Many of us are still writing as if we were writing for our sixth grade teacher, writing in complete sentences, complete thoughts, and fussing over every spelling and grammar error potential. These are not writings that encourage a conversation. They complete one.

In order to be a part of the blog interactive community, it’s about starting a conversation, not finishing one, with your blog.

Some top blog conversation teachers and experts and articles to learn from are:

What Did You Have to Learn About Blogging That You Didn’t Think You’d Have to Learn About Blogging?

If you have been blogging for a while, what have you had to learn about that you didn’t think you’d have to learn about when you started blogging?

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  1. By Barbara Ling (aka Owlbert) posted on March 25, 2008 at 11:43 am
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    Blogging has re-emphasized to me the benefits of sharing and giving freely. And as I’m a company of One, it gave me lots of incentives to learn how to hack php myself so I can create the exact look/feel that I want.

    Enjoy,

    Barbara

    Reply

  2. By Darnell Clayton posted on March 25, 2008 at 3:44 pm
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    I have to agree with Barbara.

    Blogging has taught me how to actually use HTML, JAVA, etc., as well as internet marketing (something most college courses could not teach you).

    But the best thing about blogging is that it has expanded my view of the world–as well as my friends–and now I can honestly say that I have a greater appreciation of this planet thanks to my stepping out into the blogosphere many years ago.

    Reply

  3. By Jeffro2pt0 posted on March 26, 2008 at 3:11 am
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    I have learned that under no circumstances am I supposed to publish an email address, due to scrapers using it for spam. I have also learned that bloggers wear so many hats at one time, it’s almost unbelievable.

    I’m still learning the game and the rules, but I believe that there is wiggle room to create your own rules and your own way of accomplishing one’s set goals.

    One last thing I have learned is that, the ingredients for success are different for every blogger. Sure, everyone has a guide they have written which claims it helped propel them to success but if I were to follow that guide letter for letter, I might not end up with the same result.

    Can’t wait to produce an article called the 10 Blogging Don’ts.

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  4. By Easton Ellsworth posted on March 26, 2008 at 10:24 am
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    Lorelle, you have a knack for baking and setting on a digital cookie sheet the lumps of dough in others’ minds. I was just thinking about this topic the other day but couldn’t articulate it well.

    Blogging *is* about writing – about composition – the most successful bloggers tend to be the ones who have honed those skills the most.

    I’ve learned that it’s okay to feel like I can’t concentrate as a blogger. There is just SO much to think about – design, content, promotion, networking, SEO, traffic, sales, reputation, community, reading, email, IM, phone, etc. And it’s nearly impossible to do tasks completely, one at a time. I’ve accepted that I’m a plate-spinner and that some plates will fall and break, and that sometimes other people will misjudge my spinning efforts.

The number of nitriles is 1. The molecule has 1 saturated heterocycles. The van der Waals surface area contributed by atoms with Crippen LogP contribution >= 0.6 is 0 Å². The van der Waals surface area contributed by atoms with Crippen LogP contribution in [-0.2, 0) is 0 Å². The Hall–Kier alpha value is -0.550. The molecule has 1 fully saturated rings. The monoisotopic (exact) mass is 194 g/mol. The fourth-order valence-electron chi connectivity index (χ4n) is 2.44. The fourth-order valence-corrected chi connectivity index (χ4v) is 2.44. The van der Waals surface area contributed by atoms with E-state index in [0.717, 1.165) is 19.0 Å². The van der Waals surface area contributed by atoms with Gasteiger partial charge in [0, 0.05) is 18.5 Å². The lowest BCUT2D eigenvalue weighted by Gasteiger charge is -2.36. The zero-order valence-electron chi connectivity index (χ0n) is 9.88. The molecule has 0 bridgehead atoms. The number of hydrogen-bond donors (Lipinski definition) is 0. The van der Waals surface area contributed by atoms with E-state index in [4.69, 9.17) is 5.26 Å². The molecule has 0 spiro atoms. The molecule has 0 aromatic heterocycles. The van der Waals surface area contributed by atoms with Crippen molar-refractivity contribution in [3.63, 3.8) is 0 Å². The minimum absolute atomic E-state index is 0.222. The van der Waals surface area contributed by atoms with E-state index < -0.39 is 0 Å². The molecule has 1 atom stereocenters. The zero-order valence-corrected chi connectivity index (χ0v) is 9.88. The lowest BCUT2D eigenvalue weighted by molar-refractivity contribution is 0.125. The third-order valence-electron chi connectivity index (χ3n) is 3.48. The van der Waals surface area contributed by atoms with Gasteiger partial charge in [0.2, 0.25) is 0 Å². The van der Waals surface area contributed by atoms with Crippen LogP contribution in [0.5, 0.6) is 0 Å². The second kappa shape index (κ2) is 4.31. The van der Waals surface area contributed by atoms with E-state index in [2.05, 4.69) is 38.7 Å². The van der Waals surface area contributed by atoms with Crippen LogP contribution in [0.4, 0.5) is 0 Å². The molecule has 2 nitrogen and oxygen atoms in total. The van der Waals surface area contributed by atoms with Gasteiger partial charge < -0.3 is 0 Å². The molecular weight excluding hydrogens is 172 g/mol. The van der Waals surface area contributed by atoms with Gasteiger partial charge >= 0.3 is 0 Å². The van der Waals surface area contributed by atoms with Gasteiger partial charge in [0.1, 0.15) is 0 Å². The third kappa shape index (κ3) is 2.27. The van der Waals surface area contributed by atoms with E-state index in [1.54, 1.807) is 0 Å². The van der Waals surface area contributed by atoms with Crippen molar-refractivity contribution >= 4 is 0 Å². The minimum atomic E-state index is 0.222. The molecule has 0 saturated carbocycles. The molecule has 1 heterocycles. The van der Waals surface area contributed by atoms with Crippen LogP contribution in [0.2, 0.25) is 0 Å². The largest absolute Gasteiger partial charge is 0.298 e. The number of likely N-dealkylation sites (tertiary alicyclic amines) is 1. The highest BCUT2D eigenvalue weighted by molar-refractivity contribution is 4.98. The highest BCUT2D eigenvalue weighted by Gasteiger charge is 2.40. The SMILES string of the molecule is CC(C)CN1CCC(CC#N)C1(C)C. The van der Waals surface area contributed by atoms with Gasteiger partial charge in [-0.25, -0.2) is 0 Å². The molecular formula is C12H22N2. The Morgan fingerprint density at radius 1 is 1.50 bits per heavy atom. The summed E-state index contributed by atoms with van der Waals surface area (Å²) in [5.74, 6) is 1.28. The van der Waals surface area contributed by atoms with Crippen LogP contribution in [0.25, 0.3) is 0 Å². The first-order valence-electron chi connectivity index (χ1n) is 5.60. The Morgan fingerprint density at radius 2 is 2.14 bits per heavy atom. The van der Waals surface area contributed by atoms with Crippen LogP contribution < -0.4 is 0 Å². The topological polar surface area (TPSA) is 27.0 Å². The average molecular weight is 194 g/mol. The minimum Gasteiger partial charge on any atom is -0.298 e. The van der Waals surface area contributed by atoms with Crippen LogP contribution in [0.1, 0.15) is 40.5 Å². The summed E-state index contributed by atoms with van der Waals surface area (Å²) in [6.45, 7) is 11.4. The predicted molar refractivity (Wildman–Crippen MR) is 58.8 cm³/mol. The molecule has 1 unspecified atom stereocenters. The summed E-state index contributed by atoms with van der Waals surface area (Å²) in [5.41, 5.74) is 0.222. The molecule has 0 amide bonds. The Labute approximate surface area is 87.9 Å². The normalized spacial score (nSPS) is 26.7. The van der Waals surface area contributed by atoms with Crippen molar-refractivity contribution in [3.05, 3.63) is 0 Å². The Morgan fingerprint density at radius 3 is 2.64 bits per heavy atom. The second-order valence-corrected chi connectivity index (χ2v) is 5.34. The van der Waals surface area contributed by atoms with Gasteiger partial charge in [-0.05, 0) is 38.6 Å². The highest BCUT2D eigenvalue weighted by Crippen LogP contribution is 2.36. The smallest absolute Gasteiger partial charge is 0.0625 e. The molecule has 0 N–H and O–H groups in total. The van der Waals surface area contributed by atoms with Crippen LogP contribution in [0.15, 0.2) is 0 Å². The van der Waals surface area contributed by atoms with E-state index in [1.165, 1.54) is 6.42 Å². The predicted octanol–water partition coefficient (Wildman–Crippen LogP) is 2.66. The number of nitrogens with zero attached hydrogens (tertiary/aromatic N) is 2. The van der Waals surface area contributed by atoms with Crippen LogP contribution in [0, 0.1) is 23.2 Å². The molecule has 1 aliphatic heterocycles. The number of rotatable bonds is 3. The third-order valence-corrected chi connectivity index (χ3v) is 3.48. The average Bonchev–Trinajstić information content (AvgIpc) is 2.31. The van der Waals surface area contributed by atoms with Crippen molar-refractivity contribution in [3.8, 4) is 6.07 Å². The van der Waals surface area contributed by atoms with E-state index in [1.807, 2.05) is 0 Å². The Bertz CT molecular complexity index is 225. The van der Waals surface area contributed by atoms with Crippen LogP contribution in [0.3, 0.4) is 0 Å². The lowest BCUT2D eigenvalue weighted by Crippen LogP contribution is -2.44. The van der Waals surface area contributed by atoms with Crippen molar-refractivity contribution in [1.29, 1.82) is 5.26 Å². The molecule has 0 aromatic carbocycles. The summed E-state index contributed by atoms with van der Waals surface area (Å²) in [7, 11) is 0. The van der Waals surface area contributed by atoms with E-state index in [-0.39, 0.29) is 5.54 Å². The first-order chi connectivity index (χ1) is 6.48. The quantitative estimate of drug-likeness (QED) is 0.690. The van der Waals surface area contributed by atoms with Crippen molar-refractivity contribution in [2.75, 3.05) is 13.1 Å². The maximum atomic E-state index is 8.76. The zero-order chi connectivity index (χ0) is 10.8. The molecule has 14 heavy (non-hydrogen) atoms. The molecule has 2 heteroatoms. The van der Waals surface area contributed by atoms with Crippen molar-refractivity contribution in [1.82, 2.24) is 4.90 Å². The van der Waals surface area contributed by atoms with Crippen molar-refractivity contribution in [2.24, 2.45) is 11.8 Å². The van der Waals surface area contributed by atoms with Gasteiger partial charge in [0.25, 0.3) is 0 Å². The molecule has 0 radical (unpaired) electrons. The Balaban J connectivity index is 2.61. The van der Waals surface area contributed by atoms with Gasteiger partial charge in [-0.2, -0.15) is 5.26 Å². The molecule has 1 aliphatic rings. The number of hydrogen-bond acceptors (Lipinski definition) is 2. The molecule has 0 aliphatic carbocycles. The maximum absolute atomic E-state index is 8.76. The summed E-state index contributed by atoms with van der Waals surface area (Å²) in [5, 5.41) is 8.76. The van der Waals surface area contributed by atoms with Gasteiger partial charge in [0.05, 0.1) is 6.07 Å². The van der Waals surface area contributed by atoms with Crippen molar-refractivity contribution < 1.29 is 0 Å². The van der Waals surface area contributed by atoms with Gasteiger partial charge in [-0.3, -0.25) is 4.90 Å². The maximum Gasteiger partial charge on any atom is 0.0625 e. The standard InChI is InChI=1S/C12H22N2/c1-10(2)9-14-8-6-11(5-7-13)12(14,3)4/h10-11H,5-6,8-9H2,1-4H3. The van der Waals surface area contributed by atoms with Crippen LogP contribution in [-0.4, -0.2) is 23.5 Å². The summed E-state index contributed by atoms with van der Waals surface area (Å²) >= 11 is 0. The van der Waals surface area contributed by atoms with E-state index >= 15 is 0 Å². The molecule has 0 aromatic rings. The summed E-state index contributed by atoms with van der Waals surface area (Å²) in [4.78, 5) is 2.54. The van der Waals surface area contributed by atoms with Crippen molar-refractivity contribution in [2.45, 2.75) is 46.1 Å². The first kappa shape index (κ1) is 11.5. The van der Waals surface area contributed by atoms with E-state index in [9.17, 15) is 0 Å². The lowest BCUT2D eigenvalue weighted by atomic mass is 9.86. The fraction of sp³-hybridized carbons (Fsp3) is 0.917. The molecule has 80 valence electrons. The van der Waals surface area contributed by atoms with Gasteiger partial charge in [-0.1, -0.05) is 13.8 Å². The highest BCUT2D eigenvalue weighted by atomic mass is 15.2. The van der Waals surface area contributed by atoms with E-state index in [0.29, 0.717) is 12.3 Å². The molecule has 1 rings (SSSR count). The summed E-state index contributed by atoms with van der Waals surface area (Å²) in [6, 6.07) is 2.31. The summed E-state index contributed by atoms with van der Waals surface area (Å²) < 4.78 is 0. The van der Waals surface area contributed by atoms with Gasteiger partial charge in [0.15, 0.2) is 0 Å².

And maybe above all, I’ve learned the importance of vision coupled with diligence. I know what it’s like to work at a computer until your mind and body ache just as if you had been farming all day. I know the pain. And I know the joy of watching a job well done satisfy others.

    Thanks for the spark. Hope to see you again at SOBCon08.

    Reply

  5. By Lorelle VanFossen posted on March 26, 2008 at 3:27 pm
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    My hero! You’re right. I’ve been thinking about trying to really define blogging – in the reality of the blogging experience beyond just the blog writing – and this is my first attempt. There is so much to know beyond writing skills, and knowing this makes or breaks your ability to blog your way to success, whatever your definition of success means.

    And I, too, have suffered from many a day of puter butt. Can’t way to see you at SOBCon!

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  6. By Easton Ellsworth posted on March 27, 2008 at 8:45 am
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    Puter butt. That’s a good one!

    Reply

  7. By Lorelle VanFossen posted on March 27, 2008 at 11:22 pm
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    @Easton Ellsworth:

    Pronounced “pewter butt” by the way. :D

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  8. By Stacy LaRoche posted on November 5, 2008 at 8:56 pm
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    I’ve recently set up a blog and this article was just was I needed to wrap my brain around what I recognized was two very different but integrated tasks – providing useful content and the technical tasks – making sure the hard work I put into my posts isn’t used without credit and making sure my blog is “user friendly” so people can find the information they want as well as comfortable enough to start a dialogue or simply ask questions.